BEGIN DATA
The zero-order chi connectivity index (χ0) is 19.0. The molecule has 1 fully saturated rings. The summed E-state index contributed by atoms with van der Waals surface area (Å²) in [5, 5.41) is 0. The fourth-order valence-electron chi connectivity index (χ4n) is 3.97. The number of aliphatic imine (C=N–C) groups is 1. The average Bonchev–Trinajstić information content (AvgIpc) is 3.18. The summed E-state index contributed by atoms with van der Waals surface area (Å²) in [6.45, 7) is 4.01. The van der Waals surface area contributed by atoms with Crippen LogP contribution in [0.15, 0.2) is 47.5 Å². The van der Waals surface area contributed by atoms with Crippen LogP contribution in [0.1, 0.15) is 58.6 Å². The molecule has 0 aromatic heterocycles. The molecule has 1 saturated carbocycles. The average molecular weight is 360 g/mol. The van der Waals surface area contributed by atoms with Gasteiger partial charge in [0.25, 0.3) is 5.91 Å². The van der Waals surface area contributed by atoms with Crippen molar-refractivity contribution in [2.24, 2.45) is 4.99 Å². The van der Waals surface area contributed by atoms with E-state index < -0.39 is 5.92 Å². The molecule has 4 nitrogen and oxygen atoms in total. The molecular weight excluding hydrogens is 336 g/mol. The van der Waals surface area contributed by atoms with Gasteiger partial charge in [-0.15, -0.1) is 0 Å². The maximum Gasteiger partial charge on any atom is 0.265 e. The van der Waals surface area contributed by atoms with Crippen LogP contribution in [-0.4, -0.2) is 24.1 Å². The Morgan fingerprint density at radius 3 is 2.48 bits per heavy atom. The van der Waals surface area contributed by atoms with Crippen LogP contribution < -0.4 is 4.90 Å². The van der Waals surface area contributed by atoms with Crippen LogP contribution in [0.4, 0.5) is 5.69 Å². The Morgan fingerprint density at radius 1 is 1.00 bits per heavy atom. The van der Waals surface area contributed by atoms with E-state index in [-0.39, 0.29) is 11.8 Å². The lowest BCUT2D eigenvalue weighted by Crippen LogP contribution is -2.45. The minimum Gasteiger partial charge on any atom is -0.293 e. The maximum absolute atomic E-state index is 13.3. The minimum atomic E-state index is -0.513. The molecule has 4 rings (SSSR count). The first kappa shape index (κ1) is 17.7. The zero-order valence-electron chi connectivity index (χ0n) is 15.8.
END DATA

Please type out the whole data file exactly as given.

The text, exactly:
The zero-order chi connectivity index (χ0) is 19.0. The molecule has 1 fully saturated rings. The summed E-state index contributed by atoms with van der Waals surface area (Å²) in [5, 5.41) is 0. The fourth-order valence-electron chi connectivity index (χ4n) is 3.97. The number of aliphatic imine (C=N–C) groups is 1. The average Bonchev–Trinajstić information content (AvgIpc) is 3.18. The summed E-state index contributed by atoms with van der Waals surface area (Å²) in [6.45, 7) is 4.01. The van der Waals surface area contributed by atoms with Crippen LogP contribution in [0.15, 0.2) is 47.5 Å². The van der Waals surface area contributed by atoms with Crippen LogP contribution in [0.1, 0.15) is 58.6 Å². The molecule has 0 aromatic heterocycles. The molecule has 1 saturated carbocycles. The average molecular weight is 360 g/mol. The van der Waals surface area contributed by atoms with Gasteiger partial charge in [0.25, 0.3) is 5.91 Å². The van der Waals surface area contributed by atoms with Crippen molar-refractivity contribution in [2.24, 2.45) is 4.99 Å². The van der Waals surface area contributed by atoms with E-state index < -0.39 is 5.92 Å². The molecule has 4 nitrogen and oxygen atoms in total. The molecular weight excluding hydrogens is 336 g/mol. The van der Waals surface area contributed by atoms with Gasteiger partial charge in [-0.15, -0.1) is 0 Å². The maximum Gasteiger partial charge on any atom is 0.265 e. The van der Waals surface area contributed by atoms with Crippen LogP contribution in [-0.4, -0.2) is 24.1 Å². The Morgan fingerprint density at radius 3 is 2.48 bits per heavy atom. The van der Waals surface area contributed by atoms with Crippen LogP contribution < -0.4 is 4.90 Å². The van der Waals surface area contributed by atoms with Crippen LogP contribution in [0.4, 0.5) is 5.69 Å². The Morgan fingerprint density at radius 1 is 1.00 bits per heavy atom. The van der Waals surface area contributed by atoms with E-state index in [-0.39, 0.29) is 11.8 Å². The lowest BCUT2D eigenvalue weighted by Crippen LogP contribution is -2.45. The minimum Gasteiger partial charge on any atom is -0.293 e. The maximum absolute atomic E-state index is 13.3. The minimum atomic E-state index is -0.513. The molecule has 4 rings (SSSR count). The first kappa shape index (κ1) is 17.7. The zero-order valence-electron chi connectivity index (χ0n) is 15.8.